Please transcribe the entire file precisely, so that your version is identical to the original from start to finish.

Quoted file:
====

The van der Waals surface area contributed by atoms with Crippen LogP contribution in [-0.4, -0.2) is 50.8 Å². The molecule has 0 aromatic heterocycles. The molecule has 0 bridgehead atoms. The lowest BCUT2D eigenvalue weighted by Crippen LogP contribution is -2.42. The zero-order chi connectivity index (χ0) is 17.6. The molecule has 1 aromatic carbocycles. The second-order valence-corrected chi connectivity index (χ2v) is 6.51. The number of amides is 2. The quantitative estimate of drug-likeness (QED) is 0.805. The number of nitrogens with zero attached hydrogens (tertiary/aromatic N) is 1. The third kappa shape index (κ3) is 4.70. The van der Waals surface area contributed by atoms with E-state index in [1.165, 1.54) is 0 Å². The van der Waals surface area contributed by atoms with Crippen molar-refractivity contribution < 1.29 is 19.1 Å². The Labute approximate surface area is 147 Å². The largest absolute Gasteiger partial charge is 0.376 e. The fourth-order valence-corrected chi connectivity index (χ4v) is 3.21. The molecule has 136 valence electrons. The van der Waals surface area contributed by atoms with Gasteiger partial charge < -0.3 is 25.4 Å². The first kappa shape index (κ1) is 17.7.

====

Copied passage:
The van der Waals surface area contributed by atoms with Crippen LogP contribution in [-0.4, -0.2) is 50.8 Å². The molecule has 0 aromatic heterocycles. The molecule has 0 bridgehead atoms. The lowest BCUT2D eigenvalue weighted by Crippen LogP contribution is -2.42. The zero-order chi connectivity index (χ0) is 17.6. The molecule has 1 aromatic carbocycles. The second-order valence-corrected chi connectivity index (χ2v) is 6.51. The number of amides is 2. The quantitative estimate of drug-likeness (QED) is 0.805. The number of nitrogens with zero attached hydrogens (tertiary/aromatic N) is 1. The third kappa shape index (κ3) is 4.70. The van der Waals surface area contributed by atoms with E-state index in [1.165, 1.54) is 0 Å². The van der Waals surface area contributed by atoms with Crippen molar-refractivity contribution < 1.29 is 19.1 Å². The Labute approximate surface area is 147 Å². The largest absolute Gasteiger partial charge is 0.376 e. The fourth-order valence-corrected chi connectivity index (χ4v) is 3.21. The molecule has 136 valence electrons. The van der Waals surface area contributed by atoms with Gasteiger partial charge < -0.3 is 25.4 Å². The first kappa shape index (κ1) is 17.7.